I’ve come to realize that I must be a woman of enormous power, influence and importance. Do you know how I know this? Well, during this brief period of time where I found myself without a platform for my blogging, a flurry of abuses of trans rights took place. Clearly, they saw that I was no longer writing, and thought they could get away with it without being viciously excoriated by my mighty pixels! Well they were wrong. *hardass squinty face*
The first such opportunist was a disgruntled Girl Scout who had the rather poorly thought out idea of initiating a boycott to protest the Girl Scouts policy of acceptance and inclusion of transgender girls (children who had been assigned-male-at-birth but who presently identify as female). She posted a video, written up by my lovely former colleague Elyse Anders and commented upon by my friend Veronica at WeAreSkeptixx, complaining about GSUSA’s policy of trans-inclusivity, mangling her terminology, and exposing herself as a hateful, callous transphobe. Or maybe an innocent child who had been indoctrinated into such bigotry (note the repeated references to “my family” and their beliefs). I suppose I’d prefer to believe the latter, since I dislike the idea that children can learn hatred so young. But my own experiences and personal history remind me they can.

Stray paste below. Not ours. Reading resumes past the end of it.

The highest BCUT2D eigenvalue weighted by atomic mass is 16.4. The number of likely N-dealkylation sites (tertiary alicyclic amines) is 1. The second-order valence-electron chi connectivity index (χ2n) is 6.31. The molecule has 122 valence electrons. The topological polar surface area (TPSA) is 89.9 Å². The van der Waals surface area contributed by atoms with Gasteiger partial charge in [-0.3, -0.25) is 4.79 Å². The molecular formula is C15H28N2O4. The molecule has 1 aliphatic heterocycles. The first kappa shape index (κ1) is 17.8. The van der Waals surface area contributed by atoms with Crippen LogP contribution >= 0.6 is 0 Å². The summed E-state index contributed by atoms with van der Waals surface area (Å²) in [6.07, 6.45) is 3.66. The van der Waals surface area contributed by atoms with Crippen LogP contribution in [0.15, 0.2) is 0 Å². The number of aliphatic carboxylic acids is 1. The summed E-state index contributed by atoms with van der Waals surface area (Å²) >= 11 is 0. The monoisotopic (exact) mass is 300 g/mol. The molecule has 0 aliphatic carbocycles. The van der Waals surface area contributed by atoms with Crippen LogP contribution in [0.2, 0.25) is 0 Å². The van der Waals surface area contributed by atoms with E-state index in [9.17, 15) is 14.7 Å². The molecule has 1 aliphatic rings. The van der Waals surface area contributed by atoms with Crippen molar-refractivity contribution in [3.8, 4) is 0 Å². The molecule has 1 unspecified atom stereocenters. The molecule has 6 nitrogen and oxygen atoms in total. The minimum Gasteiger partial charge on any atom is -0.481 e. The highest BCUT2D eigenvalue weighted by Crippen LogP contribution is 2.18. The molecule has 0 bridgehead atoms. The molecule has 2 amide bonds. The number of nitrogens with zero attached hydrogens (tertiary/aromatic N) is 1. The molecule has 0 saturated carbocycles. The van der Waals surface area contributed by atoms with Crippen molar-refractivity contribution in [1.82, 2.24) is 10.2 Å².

Fortunately, the video and an associated site (Honest Girl Scouts) with a PDF depicting reasons to oppose the Girl Scouts inadvertently sparked a counter-boycott, and turned into one of the best ad campaigns Girl Scout Cookies have had since Wednesday Addams. I, for one, didn’t exactly need any extra reason to buy a half-ton of caramel de-lites this year, nor did my waistline, but like many I’m definitely going to take the opportunity to demonstrate my support for the Girl Scouts and their policy of inclusion and non-discrimination. Through gluttony. Though I certainly would recommend that everyone deciding to buy extra cookies this year also send a letter to the Girl Scouts letting them know the reasons for your support, and that you back the right of transgender girls to be included in the organization. Given the appallingly high risks of homelessness, bullying, depression and suicide, trans youth are in dire need of places where they can feel accepted and loved.